How to Wake Up Easier: Rise, Shine, and Master Your Sleep Schedule

We all have days where getting out of bed feels impossible. Whether you stayed up too late having fun or it’s simply the weekend, sleeping in from time to time is both natural and normal.

For some people, however, waking up early is a constant chore that never seems to get better. Failing to get a good night’s sleep and being unable to wake up early can be major burdens on everyday life, making it harder to be productive and attend early morning engagements on time.

The good news? This can be reversed. By setting routines and adopting healthy lifestyle habits, you can get on your way to jumping out of bed when the alarm strikes 6. Even if you’re a self-proclaimed night owl, here’s how to wake up easier and learn to love your mornings.

Why Waking Up Is Hard

We’ve all experienced feeling sluggish, tired, and unmotivated in the morning. In fact, nearly half of Americans said that poor sleep affects their daily life, according to a study by The National Sleep Foundation. Of those surveyed, 20% also said they didn’t wake up feeling refreshed the next day, and 25% rated their sleep quality as poor.

With data like that, it’s no surprise that so many people struggle to wake up in the morning. But what if you make an effort to go to bed at a decent hour? What if you maintain a healthy, active lifestyle — and still struggle to sleep well and wake up with energy? A number of sleep disorders could be to blame.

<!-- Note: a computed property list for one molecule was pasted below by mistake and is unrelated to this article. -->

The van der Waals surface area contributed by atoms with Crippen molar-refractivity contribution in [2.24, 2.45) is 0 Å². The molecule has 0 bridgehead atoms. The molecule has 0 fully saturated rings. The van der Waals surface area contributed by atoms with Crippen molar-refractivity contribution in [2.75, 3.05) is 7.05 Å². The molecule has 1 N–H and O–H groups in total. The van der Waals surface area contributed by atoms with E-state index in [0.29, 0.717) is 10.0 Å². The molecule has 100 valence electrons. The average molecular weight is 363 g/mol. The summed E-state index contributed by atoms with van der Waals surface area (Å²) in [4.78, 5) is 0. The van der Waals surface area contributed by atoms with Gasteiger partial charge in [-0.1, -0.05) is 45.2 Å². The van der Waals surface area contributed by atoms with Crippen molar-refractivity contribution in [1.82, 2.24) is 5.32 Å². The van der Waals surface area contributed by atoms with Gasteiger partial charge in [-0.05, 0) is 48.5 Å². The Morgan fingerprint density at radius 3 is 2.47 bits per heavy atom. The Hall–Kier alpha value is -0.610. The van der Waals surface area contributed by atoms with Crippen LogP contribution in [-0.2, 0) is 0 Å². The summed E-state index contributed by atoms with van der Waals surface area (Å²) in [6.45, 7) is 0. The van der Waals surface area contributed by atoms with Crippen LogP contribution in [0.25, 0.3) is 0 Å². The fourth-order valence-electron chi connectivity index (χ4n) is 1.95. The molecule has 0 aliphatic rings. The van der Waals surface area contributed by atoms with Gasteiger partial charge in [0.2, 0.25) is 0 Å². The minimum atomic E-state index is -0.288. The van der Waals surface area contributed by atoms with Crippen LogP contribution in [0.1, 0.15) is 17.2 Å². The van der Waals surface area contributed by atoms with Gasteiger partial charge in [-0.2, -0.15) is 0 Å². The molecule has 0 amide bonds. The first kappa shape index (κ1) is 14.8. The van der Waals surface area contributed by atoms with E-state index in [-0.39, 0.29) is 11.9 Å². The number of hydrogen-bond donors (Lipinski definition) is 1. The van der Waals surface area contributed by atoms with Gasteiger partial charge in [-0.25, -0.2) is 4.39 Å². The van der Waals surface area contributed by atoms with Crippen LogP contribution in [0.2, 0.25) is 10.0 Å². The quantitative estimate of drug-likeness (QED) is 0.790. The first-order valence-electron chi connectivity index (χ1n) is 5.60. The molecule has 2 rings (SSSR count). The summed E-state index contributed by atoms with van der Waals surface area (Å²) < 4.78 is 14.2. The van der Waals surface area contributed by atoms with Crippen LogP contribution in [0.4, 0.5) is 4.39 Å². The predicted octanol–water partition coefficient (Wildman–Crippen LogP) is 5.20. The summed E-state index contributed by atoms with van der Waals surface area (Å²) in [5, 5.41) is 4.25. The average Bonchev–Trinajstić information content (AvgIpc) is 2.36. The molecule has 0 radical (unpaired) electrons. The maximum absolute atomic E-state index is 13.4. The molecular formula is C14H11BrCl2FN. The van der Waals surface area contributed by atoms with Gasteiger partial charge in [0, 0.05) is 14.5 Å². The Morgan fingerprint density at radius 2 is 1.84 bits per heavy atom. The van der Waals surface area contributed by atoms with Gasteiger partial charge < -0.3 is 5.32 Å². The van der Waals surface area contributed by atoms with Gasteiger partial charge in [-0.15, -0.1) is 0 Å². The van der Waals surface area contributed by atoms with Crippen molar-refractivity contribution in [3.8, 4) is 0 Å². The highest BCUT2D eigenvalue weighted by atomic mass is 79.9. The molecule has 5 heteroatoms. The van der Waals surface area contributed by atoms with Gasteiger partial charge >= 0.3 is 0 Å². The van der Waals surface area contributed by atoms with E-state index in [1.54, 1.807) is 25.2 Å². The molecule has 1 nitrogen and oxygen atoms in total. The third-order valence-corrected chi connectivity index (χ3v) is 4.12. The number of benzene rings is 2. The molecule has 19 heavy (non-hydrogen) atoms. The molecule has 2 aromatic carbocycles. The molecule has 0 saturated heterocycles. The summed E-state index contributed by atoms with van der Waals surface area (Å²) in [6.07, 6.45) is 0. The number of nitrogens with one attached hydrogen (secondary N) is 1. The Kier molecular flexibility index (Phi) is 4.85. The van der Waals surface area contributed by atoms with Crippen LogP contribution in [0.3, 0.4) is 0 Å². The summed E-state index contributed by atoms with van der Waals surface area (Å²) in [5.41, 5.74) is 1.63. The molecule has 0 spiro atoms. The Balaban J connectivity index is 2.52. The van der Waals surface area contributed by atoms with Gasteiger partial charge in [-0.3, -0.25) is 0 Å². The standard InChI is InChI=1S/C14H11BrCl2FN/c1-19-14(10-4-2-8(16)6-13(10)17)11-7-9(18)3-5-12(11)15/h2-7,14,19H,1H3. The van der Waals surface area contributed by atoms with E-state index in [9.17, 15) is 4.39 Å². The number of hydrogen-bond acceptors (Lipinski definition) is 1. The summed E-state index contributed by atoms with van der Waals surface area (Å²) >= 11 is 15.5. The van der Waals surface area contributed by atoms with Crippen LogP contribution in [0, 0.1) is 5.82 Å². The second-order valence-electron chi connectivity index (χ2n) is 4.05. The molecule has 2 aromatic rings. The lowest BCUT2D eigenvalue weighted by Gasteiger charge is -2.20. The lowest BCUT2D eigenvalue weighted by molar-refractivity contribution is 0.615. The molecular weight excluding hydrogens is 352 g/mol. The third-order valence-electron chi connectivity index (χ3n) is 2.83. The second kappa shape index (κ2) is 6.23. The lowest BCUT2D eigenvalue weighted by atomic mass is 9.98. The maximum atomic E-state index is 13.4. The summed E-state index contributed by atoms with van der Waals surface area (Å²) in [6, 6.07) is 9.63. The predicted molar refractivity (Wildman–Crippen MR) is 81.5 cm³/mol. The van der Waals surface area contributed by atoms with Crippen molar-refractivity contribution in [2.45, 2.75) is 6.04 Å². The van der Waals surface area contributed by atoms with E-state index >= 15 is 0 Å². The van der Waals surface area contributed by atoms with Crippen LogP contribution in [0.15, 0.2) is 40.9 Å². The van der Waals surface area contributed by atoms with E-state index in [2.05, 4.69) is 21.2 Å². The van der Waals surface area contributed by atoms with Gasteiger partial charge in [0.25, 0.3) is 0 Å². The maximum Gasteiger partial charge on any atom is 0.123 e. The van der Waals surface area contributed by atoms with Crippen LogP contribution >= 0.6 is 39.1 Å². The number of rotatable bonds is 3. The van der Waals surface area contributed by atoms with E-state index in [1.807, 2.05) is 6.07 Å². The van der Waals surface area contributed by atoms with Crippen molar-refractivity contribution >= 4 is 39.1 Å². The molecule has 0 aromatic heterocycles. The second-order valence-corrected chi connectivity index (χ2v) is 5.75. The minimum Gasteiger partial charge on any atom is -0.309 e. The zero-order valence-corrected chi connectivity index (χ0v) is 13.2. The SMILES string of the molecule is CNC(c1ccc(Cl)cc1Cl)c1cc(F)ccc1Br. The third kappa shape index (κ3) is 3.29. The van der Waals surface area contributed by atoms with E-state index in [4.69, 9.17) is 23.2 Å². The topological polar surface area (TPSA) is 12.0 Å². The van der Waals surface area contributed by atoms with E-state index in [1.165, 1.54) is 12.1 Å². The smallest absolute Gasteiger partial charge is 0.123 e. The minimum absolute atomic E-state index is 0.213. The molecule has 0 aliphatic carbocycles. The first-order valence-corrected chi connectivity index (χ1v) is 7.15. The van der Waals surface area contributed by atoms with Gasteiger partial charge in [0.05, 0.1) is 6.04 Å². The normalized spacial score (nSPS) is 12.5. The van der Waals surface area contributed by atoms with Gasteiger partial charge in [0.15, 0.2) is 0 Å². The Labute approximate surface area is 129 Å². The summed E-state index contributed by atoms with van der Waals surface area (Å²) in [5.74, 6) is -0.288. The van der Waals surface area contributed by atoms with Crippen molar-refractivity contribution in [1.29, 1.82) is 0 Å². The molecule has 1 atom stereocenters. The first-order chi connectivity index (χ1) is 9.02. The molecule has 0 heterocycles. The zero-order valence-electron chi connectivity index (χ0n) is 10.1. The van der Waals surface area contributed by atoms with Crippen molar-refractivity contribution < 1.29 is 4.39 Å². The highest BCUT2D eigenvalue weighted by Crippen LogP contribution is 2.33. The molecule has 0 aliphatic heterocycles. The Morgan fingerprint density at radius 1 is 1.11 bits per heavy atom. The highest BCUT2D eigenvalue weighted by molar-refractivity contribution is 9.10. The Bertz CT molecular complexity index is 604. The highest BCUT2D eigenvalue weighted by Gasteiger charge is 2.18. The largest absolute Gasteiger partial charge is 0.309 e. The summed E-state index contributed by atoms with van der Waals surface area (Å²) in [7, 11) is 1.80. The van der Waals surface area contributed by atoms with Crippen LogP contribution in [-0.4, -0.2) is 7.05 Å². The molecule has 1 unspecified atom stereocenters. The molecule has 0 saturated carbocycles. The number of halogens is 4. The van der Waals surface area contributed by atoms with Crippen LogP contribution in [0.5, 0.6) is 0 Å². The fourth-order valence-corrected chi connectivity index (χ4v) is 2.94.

Sleep Disorders That Make Waking Up Hard

 

Certain sleep disorders and conditions can exacerbate the grogginess you feel upon waking up. For example, sleep apnea is a common sleep condition characterized by a partial or complete blockage of the throat.

Sleep apnea is when a person’s breathing involuntarily stops during sleep. Loud snoring is the most common symptom of sleep apnea, but it can also cause a person to wake up gasping for air or with a dry mouth or headache.

Struggling to fall asleep at a normal bedtime or having insomnia also makes it hard to wake up early. Waking up throughout the night, waking up too early, and suffering from daytime tiredness, irritability, and lack of mental stamina are all signs of insomnia. This sleep disorder is considered chronic when experienced for three months straight.

Sleep inertia is another common reason why you might struggle with grogginess and brain fog as you start your day. Though not a sleep disorder, sleep inertia is typically caused by being abruptly awoken either by an alarm clock or another force.

According to sleep medicine specialist Brandon Peters, “This phenomenon leads to sleepiness and cognitive and psychomotor impairment that can occur immediately after awakening.” Sleep deprivation and waking earlier than normal can disrupt slow-wave, or deep sleep, to trigger sleep inertia.

Circadian Rhythm Disruptions

Changes to your circadian rhythm may also be to blame for poor sleep. Responsible for your sleep-wake cycle, your circadian rhythm regulates when you feel sleepy, when you wake up, and how much energy you have during daylight hours.

Circadian rhythms are primarily influenced by light. The absence of sunlight after sunset is what triggers the circadian rhythm to release the hormone melatonin in the brain, which makes us feel tired so we can prepare for a good night’s rest.

Your circadian rhythm can be disrupted by a variety of sleep disorders, including delayed sleep disorder. This disorder, most common in teenagers, is when someone’s internal clock prevents them from going to sleep at a normal hour. As a result, they tend to fall asleep between 2 and 6 a.m., making it hard to wake before the rest of the world has started their day.